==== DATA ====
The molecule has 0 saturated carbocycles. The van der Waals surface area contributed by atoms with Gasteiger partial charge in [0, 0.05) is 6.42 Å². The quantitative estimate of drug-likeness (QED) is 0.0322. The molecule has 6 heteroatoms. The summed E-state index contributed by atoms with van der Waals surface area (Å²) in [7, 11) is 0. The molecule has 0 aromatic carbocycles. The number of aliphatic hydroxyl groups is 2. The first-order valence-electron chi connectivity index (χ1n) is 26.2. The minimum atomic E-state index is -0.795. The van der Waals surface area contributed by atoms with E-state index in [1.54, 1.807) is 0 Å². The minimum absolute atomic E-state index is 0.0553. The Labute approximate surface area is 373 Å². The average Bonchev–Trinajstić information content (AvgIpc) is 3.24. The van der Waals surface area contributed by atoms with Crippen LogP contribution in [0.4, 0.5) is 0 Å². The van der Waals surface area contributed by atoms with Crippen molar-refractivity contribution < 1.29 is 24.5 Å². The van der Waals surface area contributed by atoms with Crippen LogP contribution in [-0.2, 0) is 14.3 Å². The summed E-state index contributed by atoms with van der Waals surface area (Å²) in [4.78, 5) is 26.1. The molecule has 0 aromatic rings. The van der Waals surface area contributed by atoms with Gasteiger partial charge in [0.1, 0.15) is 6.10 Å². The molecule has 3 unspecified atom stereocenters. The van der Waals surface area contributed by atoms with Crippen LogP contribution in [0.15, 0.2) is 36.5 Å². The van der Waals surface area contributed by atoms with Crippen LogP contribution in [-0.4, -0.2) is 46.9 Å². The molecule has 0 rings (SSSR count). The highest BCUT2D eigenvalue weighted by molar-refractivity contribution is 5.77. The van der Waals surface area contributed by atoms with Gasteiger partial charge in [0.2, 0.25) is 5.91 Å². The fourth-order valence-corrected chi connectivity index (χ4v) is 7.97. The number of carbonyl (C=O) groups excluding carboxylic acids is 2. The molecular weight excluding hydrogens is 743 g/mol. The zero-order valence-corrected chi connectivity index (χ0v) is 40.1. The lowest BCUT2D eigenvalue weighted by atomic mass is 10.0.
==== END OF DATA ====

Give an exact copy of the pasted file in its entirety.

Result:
The molecule has 0 saturated carbocycles. The van der Waals surface area contributed by atoms with Gasteiger partial charge in [0, 0.05) is 6.42 Å². The quantitative estimate of drug-likeness (QED) is 0.0322. The molecule has 6 heteroatoms. The summed E-state index contributed by atoms with van der Waals surface area (Å²) in [7, 11) is 0. The molecule has 0 aromatic carbocycles. The number of aliphatic hydroxyl groups is 2. The first-order valence-electron chi connectivity index (χ1n) is 26.2. The minimum atomic E-state index is -0.795. The van der Waals surface area contributed by atoms with E-state index in [1.54, 1.807) is 0 Å². The minimum absolute atomic E-state index is 0.0553. The Labute approximate surface area is 373 Å². The average Bonchev–Trinajstić information content (AvgIpc) is 3.24. The van der Waals surface area contributed by atoms with Crippen LogP contribution in [0.4, 0.5) is 0 Å². The van der Waals surface area contributed by atoms with Crippen molar-refractivity contribution < 1.29 is 24.5 Å². The van der Waals surface area contributed by atoms with Crippen LogP contribution in [-0.2, 0) is 14.3 Å². The summed E-state index contributed by atoms with van der Waals surface area (Å²) in [4.78, 5) is 26.1. The molecule has 0 aromatic rings. The van der Waals surface area contributed by atoms with Gasteiger partial charge in [0.1, 0.15) is 6.10 Å². The molecule has 3 unspecified atom stereocenters. The van der Waals surface area contributed by atoms with Crippen LogP contribution in [0.15, 0.2) is 36.5 Å². The van der Waals surface area contributed by atoms with Crippen LogP contribution in [-0.4, -0.2) is 46.9 Å². The molecule has 0 rings (SSSR count). The highest BCUT2D eigenvalue weighted by molar-refractivity contribution is 5.77. The van der Waals surface area contributed by atoms with Gasteiger partial charge in [0.2, 0.25) is 5.91 Å². The fourth-order valence-corrected chi connectivity index (χ4v) is 7.97. The number of carbonyl (C=O) groups excluding carboxylic acids is 2. The molecular weight excluding hydrogens is 743 g/mol. The zero-order valence-corrected chi connectivity index (χ0v) is 40.1. The lowest BCUT2D eigenvalue weighted by atomic mass is 10.0.